All I will say here, as a bow to the Party and to the Village Hotel and to my heroes and friends, is that I am “v.joyous.”

May your happiness increase!

VIPERS and MOCKINGBIRDS, LYRICISM and SWING: EMMA FISK and FRIENDS RECALL EDDIE SOUTH and STUFF SMITH at the WHITLEY BAY CLASSIC JAZZ PARTY (Nov. 3, 2013)

The very expressive swinging violinist Emma Fisk was given a difficult assignment — to summon up the ghosts of Stuff Smith (violently, dramatically hot) and Eddie South (elegance personified) in thirty minutes at the 2013 Whitley Bay Classic Jazz Party.  I’d give her and her colleagues very high marks at this nearly-impossible task.

The colleagues are Jeff Barnhart, piano and vocal (hear him romp on the verse to LADY BE GOOD — a feat that astonishes the band — as well as on a block-chord solo on SKIP IT), the ceaselessly rocking Richard Pite, drums; the energized Henri Lemaire, string bass; the versatile Spats Langham (called upon to be Django for seven choruses of uplifting accompaniment on EDDIE’S BLUES), and two guest stars to take us close to the Onyx Club Boys of fabled memory, Ben Cummings, trumpet (hidden behind someone’s coif, but he comes through clear as a bell); Jean-Francois Bonnel, clarinet.

Here they are — recorded on November 3, 2013, nimbly being themselves while honoring departed masters.

IF YOU’RE A VIPER (thank you, Jeff!):

MAMA MOCKINGBIRD (for Hoagy and Eddie):

LADY BE GOOD:

EDDIE’S BLUES:

SKIP IT:

Well played, Emma, Jeff, Spats, Henri, Richard, Ben, and Jean-Francois!

And I know that Emma has a feature set at this year’s Whitley Bay Classic Jazz Party called FIDDLESTICKS in honor of Signor Venuti, which I know will be fun.

May your happiness increase!

BENT PERSSON HONORS LUIS RUSSELL at WHITLEY BAY (Nov. 3, 2013)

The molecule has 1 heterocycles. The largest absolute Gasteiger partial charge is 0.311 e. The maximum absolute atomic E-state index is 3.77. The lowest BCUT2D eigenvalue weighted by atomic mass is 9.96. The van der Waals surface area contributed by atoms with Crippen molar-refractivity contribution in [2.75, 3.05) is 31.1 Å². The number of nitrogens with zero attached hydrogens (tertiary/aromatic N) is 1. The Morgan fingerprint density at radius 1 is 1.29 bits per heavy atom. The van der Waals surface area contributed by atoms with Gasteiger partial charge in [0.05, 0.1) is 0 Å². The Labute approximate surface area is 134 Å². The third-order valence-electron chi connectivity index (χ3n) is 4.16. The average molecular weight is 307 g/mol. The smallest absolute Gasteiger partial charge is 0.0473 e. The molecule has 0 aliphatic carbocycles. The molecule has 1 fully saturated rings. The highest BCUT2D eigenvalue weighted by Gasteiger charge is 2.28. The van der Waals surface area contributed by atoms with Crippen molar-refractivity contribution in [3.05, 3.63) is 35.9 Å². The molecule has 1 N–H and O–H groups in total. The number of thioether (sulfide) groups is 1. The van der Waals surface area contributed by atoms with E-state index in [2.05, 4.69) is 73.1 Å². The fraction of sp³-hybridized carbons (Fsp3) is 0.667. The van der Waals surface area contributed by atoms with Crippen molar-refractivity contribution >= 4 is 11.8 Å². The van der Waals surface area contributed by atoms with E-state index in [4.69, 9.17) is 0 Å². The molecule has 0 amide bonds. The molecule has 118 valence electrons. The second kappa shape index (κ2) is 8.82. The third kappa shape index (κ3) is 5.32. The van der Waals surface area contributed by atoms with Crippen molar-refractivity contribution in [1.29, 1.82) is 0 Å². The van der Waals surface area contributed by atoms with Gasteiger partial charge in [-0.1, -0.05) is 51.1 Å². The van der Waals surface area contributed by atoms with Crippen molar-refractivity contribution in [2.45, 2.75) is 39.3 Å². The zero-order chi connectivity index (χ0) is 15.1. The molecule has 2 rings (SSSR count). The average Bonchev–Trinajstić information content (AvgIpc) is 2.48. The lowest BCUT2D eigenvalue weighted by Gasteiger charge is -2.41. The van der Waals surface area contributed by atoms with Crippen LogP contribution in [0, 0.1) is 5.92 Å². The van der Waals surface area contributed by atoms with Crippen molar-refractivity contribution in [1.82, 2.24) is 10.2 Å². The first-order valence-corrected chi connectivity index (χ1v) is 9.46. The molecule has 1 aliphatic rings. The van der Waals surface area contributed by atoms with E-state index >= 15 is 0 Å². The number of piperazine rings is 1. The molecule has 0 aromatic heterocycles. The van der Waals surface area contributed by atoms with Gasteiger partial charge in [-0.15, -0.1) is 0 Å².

Some of the hottest music of the late Twenties was created by Luis Russell and his Orchestra.  That band could “romp,” to use Pops Foster’s perfectly accurate verb, in ways that blended New Orleans polyphony and the awareness of how musicians in a big band could play effectively as sections.  Russell wrote wonderful arrangements and the band showed off a galaxy of soloists — Red Allen, Charlie Holmes, Albert Nicholas, J. C. Higginbotham, Teddy Hill, Greely Walton, Will Johnson, Pops Foster, Paul Barbarin (later editions of the band, captured on record, also included Dicky Wells, Rex Stewart, and a sweetly vocalizing Vic Dickenson).  The band also backed Louis Armstrong on memorable records — and it became the nucleus of Louis’ Decca band as well.

If someone asked me to define “swing,” it would be easy to do by playing the Russell PANAMA or JERSEY LIGHTNING — perpetual motion machines that amaze and delight.

Trumpeter / arranger / scholar Bent Persson has long loved the Russell band, not only for its soloists but for its ensemble beauty — and last year at the Whitley Bay Classic Jazz Party he offered a full plate of joy, taking us in time and space to the Saratoga Club in 1929-1930.  He was aided in this journey by Jeff Barnhart, piano and vocal; Henri Lemaire, string bass; Richard Pite, drums; Jacob Ullberger, banjo and guitar; Andy Schumm, trumpet; Kristoffer Kompen, trombone; Jean-Francois Bonnel, Lars Frank, Stephane Gillot, reeds.

SARATOGA SHOUT:

DOCTOR BLUES:

NEW CALL OF THE FREAKS (with its classic vocal: is it an invitation or a command?):

LOUISIANA SWING:

ON REVIVAL DAY (purification of the Spirit thanks to Reverends Jeff and Kris):

POOR LI’L ME, with an extraordinary vocal by Jeff:

SARATOGA DRAG:

HONEY, THAT REMINDS ME (which was Vic Dickenson’s first recorded vocal):

Oh, what a band! — both in the original and in the energetic evocation here.

All of this wonderfully uplifting jazz was performed (in 2013) at the Whitley Bay Classic Jazz Party where many of these musicians will be performing in the 2014 version in a few days.

May your happiness increase!

TWO FOR MILDRED: DARYL SHERMAN at the WHITLEY BAY CLASSIC JAZZ PARTY (Nov. 1, 2013)

It’s always pleasing to me when an artist fully inhabits the present while offering a deep understanding of the tradition.  The soulful Miss Daryl Sherman does just that.

Here, Daryl honors one of her idols and mine, Mildred Bailey, at the 2013 Whitley Bay Classic Jazz Party. She is accompanied by Duke Heitger, trumpet; Alistair Allan, trombone; Jean-Francois Bonnel, reeds; Emma Fisk, violin; Keith Nichols, piano; Henri Lemaire, string bass; Spats Langham, guitar; Richard Pite, drums.

First, the lovely I’LL CLOSE MY EYES:

Then, Mister Berlin’s cheerful I’VE GOT MY LOVE TO KEEP ME WARM:

I’ve been remiss in not posting these earlier, but a variety of technical difficulties held them back.  Thank you, Daryl, and swinging players, for telling your stories with a swinging beat.

May your happiness increase!